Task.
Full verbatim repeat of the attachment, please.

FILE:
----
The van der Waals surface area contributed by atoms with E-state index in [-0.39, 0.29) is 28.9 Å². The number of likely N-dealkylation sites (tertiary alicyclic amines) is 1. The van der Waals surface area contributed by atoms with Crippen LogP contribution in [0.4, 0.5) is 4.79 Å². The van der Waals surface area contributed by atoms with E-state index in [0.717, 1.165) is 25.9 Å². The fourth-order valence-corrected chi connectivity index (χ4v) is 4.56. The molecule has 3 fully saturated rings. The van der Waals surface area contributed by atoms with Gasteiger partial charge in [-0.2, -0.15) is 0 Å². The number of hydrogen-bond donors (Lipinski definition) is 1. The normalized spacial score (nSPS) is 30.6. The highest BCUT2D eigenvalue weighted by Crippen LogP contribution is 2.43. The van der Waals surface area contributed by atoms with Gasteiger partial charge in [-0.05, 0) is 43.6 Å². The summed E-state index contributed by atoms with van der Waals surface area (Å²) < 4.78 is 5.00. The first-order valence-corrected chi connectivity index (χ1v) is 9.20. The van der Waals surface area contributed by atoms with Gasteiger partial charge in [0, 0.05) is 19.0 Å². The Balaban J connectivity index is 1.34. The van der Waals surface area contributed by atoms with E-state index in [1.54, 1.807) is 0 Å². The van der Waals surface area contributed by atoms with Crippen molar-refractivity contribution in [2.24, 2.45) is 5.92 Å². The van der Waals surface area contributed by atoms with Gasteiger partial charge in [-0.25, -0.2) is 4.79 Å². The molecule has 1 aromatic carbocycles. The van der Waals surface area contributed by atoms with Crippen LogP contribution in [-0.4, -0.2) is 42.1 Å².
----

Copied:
The van der Waals surface area contributed by atoms with E-state index in [-0.39, 0.29) is 28.9 Å². The number of likely N-dealkylation sites (tertiary alicyclic amines) is 1. The van der Waals surface area contributed by atoms with Crippen LogP contribution in [0.4, 0.5) is 4.79 Å². The van der Waals surface area contributed by atoms with E-state index in [0.717, 1.165) is 25.9 Å². The fourth-order valence-corrected chi connectivity index (χ4v) is 4.56. The molecule has 3 fully saturated rings. The van der Waals surface area contributed by atoms with Gasteiger partial charge in [-0.2, -0.15) is 0 Å². The number of hydrogen-bond donors (Lipinski definition) is 1. The normalized spacial score (nSPS) is 30.6. The highest BCUT2D eigenvalue weighted by Crippen LogP contribution is 2.43. The van der Waals surface area contributed by atoms with Gasteiger partial charge in [-0.05, 0) is 43.6 Å². The summed E-state index contributed by atoms with van der Waals surface area (Å²) < 4.78 is 5.00. The first-order valence-corrected chi connectivity index (χ1v) is 9.20. The van der Waals surface area contributed by atoms with Gasteiger partial charge in [0, 0.05) is 19.0 Å². The Balaban J connectivity index is 1.34. The van der Waals surface area contributed by atoms with E-state index in [1.54, 1.807) is 0 Å². The van der Waals surface area contributed by atoms with Crippen molar-refractivity contribution in [2.24, 2.45) is 5.92 Å². The van der Waals surface area contributed by atoms with Gasteiger partial charge in [-0.25, -0.2) is 4.79 Å². The molecule has 1 aromatic carbocycles. The van der Waals surface area contributed by atoms with Crippen LogP contribution in [-0.4, -0.2) is 42.1 Å².